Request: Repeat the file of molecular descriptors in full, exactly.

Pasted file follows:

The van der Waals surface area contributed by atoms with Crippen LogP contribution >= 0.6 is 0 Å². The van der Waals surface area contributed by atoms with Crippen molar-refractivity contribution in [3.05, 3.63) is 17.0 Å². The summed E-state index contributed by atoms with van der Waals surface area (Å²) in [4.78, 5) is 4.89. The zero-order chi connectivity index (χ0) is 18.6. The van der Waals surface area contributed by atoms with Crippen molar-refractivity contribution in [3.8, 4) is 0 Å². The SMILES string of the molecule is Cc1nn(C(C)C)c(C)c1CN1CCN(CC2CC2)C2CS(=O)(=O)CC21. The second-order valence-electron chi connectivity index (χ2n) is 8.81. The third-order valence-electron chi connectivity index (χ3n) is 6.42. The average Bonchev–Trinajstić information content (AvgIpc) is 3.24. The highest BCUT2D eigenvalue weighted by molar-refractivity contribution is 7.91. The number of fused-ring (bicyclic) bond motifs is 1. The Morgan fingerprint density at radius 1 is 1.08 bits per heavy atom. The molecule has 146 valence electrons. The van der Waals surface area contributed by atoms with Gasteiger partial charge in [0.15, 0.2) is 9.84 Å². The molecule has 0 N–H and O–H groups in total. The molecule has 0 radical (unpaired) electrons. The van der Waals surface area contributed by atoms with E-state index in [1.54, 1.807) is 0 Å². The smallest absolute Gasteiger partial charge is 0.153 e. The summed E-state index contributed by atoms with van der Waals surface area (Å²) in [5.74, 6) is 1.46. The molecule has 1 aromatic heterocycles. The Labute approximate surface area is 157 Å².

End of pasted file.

The van der Waals surface area contributed by atoms with Crippen LogP contribution >= 0.6 is 0 Å². The van der Waals surface area contributed by atoms with Crippen molar-refractivity contribution in [3.05, 3.63) is 17.0 Å². The summed E-state index contributed by atoms with van der Waals surface area (Å²) in [4.78, 5) is 4.89. The zero-order chi connectivity index (χ0) is 18.6. The van der Waals surface area contributed by atoms with Crippen molar-refractivity contribution in [3.8, 4) is 0 Å². The SMILES string of the molecule is Cc1nn(C(C)C)c(C)c1CN1CCN(CC2CC2)C2CS(=O)(=O)CC21. The second-order valence-electron chi connectivity index (χ2n) is 8.81. The third-order valence-electron chi connectivity index (χ3n) is 6.42. The average Bonchev–Trinajstić information content (AvgIpc) is 3.24. The highest BCUT2D eigenvalue weighted by molar-refractivity contribution is 7.91. The number of fused-ring (bicyclic) bond motifs is 1. The Morgan fingerprint density at radius 1 is 1.08 bits per heavy atom. The molecule has 146 valence electrons. The van der Waals surface area contributed by atoms with Gasteiger partial charge in [0.15, 0.2) is 9.84 Å². The molecule has 0 N–H and O–H groups in total. The molecule has 0 radical (unpaired) electrons. The van der Waals surface area contributed by atoms with E-state index in [1.54, 1.807) is 0 Å². The smallest absolute Gasteiger partial charge is 0.153 e. The summed E-state index contributed by atoms with van der Waals surface area (Å²) in [5.74, 6) is 1.46. The molecule has 1 aromatic heterocycles. The Labute approximate surface area is 157 Å².